British regulator Ad Ban revives debate on crypto rules

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In its latest crackdown on cryptocurrency firms, the UK’s advertising regulator, the Advertising Standards Authority (ASA), announcement in a Wednesday, Jan.5 decision that it banned two ads from Hong Kong-based blockchain startup Crypto.com.

The ban was primarily due to the “deceptive” nature of two in-app ads, first seen on September 1, 2021 in the Daily Mail app, with text that read “Buy Bitcoin with Credit Card Instantly”. The second ad, which aired in the Love Balls mobile game app on July 30, 2021, included the following: “Earn up to 3.5% [per annum], “a number which later rose to” 8.5% “.

ASA has challenged Forisgfs UK Ltd – operating as Crypto.com – on five grounds, all of which were upheld in the ruling.

They included the fact that the two ads were not only “irresponsible and taking advantage of the inexperience or gullibility of consumers,” but they did not clearly define the risks associated with crypto investing. The ASA also ruled that the “Earn up to 8.5%” claim in the Love Balls ad “could not be substantiated.”

The regulator then ordered the cryptocurrency trading platform to ensure that future announcements “sufficiently clarify” how volatile cryptocurrency investments were and that the cryptocurrency was unregulated at the time. UK.

“We told them that future advertisements should make it clear that purchasing cryptocurrency using a credit card may be subject to higher interest rates, additional fees, and that some issuers of credit cards prohibit the purchase of cryptocurrency, “the ASA added, further demanding that the company ensure they had” adequate justification “to substantiate the basis of any future projection in their announcements. .

Read more: Coinbase and eToro Crypto Ads Banned to Deceive Consumers, UK Advertising Regulator Says

However, Crypto.com is not the first cryptocurrency company to come under the wrath of the ASA. Last month, the watchdog took action against seven of the industry’s biggest companies, including Coinbase and eToro, for deceptive and irresponsible ads promoting crypto investments.

The American pizza chain Papa John’s, which claims to have been the first company to offer free Bitcoin for pizza purchases in the UK, has also been targeted by the ASA for “trivializing” its investments in crypto assets. The promotion was organized in association with the cryptocurrency exchange Luno Money, another company that has also received a warning from the regulator.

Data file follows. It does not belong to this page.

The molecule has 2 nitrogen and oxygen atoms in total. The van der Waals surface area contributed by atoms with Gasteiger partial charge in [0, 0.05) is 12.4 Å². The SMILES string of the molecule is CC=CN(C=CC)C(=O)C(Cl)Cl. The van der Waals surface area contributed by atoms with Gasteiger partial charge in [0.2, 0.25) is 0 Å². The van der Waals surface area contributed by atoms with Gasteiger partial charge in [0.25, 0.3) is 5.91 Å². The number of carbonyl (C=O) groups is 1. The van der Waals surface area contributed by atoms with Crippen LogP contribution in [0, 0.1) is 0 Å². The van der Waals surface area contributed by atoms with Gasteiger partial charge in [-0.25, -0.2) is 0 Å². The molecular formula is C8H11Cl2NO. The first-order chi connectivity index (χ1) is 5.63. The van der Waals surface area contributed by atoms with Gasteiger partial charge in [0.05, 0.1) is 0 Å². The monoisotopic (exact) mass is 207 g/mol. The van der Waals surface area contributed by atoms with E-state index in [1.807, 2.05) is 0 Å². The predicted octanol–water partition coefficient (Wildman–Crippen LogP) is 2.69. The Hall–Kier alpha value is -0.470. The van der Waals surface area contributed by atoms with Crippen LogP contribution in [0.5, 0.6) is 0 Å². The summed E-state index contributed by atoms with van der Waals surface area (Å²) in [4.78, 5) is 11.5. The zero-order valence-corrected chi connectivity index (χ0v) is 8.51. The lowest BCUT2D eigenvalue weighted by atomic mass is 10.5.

The decisions came after the regulator announced in July that deceptive crypto marketing was a “red alert” priority the agency would begin to pay close attention to. “We consider this to be an absolutely crucial and priority area for us”, Miles lockwoodASA’s director of complaints and investigations said at the time, according to a PYMNTS report.

See also: Matt Damon is now the face of Crypto.com

Crypto.com claims to offer over 150 cryptocurrencies, serving over 10 million customers worldwide in 90 countries. In recent months, the company has made a major marketing effort as it seeks to expand its base, running ads featuring actor Matt Damon in more than 20 countries, PYMNTS reported.

Also read: Bank of England Governor Says Cryptocurrencies Should Be Regulated

But the Hong Kong-based blockchain startup will need to tread carefully in the UK, where public sector leaders are exploring ways to regulate the industry amid the ongoing crackdown on digital currency companies.

In October, the Deputy Governor of the Bank of England (BoE), Sir Jon cunliffe called for immediate regulation of cryptocurrencies, while recognizing that digital funds do not pose a threat to financial security. According to a report from PYMNTS, however, he said that could change, potentially leading to a crypto crash that could invade the markets.

Related news: Bank of England: Steps Needed to Manage Potential Crypto Risks

Cunliffe’s call for crypto regulation follows a report by the BoE’s financial policy committee, which said regulations and law enforcement guidelines are needed to manage the risks associated with crypto. currencies both in England and around the world.

Also linked: UK crypto exchanges are subject to a 2% tax, not exempt as the country does not recognize digital assets

And in November, it was announced that UK-based crypto exchanges will not be granted an exemption to financial markets and will now have to pay a new digital services tax, as Her Majesty’s Revenue and Customs (HMRC) does not recognize not digital assets. as financial instruments.

Learn more about UK crypto regulations:

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